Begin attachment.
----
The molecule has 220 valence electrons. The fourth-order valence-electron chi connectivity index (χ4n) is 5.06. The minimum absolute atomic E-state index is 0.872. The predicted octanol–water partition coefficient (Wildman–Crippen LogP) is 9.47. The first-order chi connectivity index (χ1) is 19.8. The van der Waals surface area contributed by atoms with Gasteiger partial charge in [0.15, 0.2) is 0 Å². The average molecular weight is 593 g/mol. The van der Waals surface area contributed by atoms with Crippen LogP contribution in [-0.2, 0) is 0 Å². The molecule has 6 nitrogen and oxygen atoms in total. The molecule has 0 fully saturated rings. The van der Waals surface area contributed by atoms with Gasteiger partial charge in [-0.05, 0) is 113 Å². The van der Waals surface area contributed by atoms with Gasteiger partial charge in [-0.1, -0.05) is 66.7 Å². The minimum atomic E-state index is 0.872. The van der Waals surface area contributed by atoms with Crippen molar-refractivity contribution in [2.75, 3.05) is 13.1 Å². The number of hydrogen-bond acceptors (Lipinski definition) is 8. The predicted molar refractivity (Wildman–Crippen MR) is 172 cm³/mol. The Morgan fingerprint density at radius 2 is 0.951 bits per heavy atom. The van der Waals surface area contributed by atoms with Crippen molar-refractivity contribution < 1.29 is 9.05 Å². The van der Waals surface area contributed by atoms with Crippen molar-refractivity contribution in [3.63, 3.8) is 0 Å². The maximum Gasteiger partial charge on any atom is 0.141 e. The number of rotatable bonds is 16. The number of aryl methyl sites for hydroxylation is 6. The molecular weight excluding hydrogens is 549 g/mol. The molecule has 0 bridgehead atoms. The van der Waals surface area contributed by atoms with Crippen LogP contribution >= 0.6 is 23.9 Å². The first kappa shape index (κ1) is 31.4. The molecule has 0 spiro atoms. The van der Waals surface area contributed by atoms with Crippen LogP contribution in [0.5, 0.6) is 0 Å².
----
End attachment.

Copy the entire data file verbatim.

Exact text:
The molecule has 220 valence electrons. The fourth-order valence-electron chi connectivity index (χ4n) is 5.06. The minimum absolute atomic E-state index is 0.872. The predicted octanol–water partition coefficient (Wildman–Crippen LogP) is 9.47. The first-order chi connectivity index (χ1) is 19.8. The van der Waals surface area contributed by atoms with Gasteiger partial charge in [0.15, 0.2) is 0 Å². The average molecular weight is 593 g/mol. The van der Waals surface area contributed by atoms with Crippen LogP contribution in [-0.2, 0) is 0 Å². The molecule has 6 nitrogen and oxygen atoms in total. The molecule has 0 fully saturated rings. The van der Waals surface area contributed by atoms with Gasteiger partial charge in [-0.05, 0) is 113 Å². The van der Waals surface area contributed by atoms with Gasteiger partial charge in [-0.1, -0.05) is 66.7 Å². The minimum atomic E-state index is 0.872. The van der Waals surface area contributed by atoms with Crippen molar-refractivity contribution in [2.75, 3.05) is 13.1 Å². The number of hydrogen-bond acceptors (Lipinski definition) is 8. The predicted molar refractivity (Wildman–Crippen MR) is 172 cm³/mol. The Morgan fingerprint density at radius 2 is 0.951 bits per heavy atom. The van der Waals surface area contributed by atoms with Crippen molar-refractivity contribution < 1.29 is 9.05 Å². The van der Waals surface area contributed by atoms with Crippen molar-refractivity contribution in [3.63, 3.8) is 0 Å². The maximum Gasteiger partial charge on any atom is 0.141 e. The number of rotatable bonds is 16. The number of aryl methyl sites for hydroxylation is 6. The molecular weight excluding hydrogens is 549 g/mol. The molecule has 0 bridgehead atoms. The van der Waals surface area contributed by atoms with Crippen LogP contribution >= 0.6 is 23.9 Å². The first kappa shape index (κ1) is 31.4. The molecule has 0 spiro atoms. The van der Waals surface area contributed by atoms with Crippen LogP contribution in [0.5, 0.6) is 0 Å².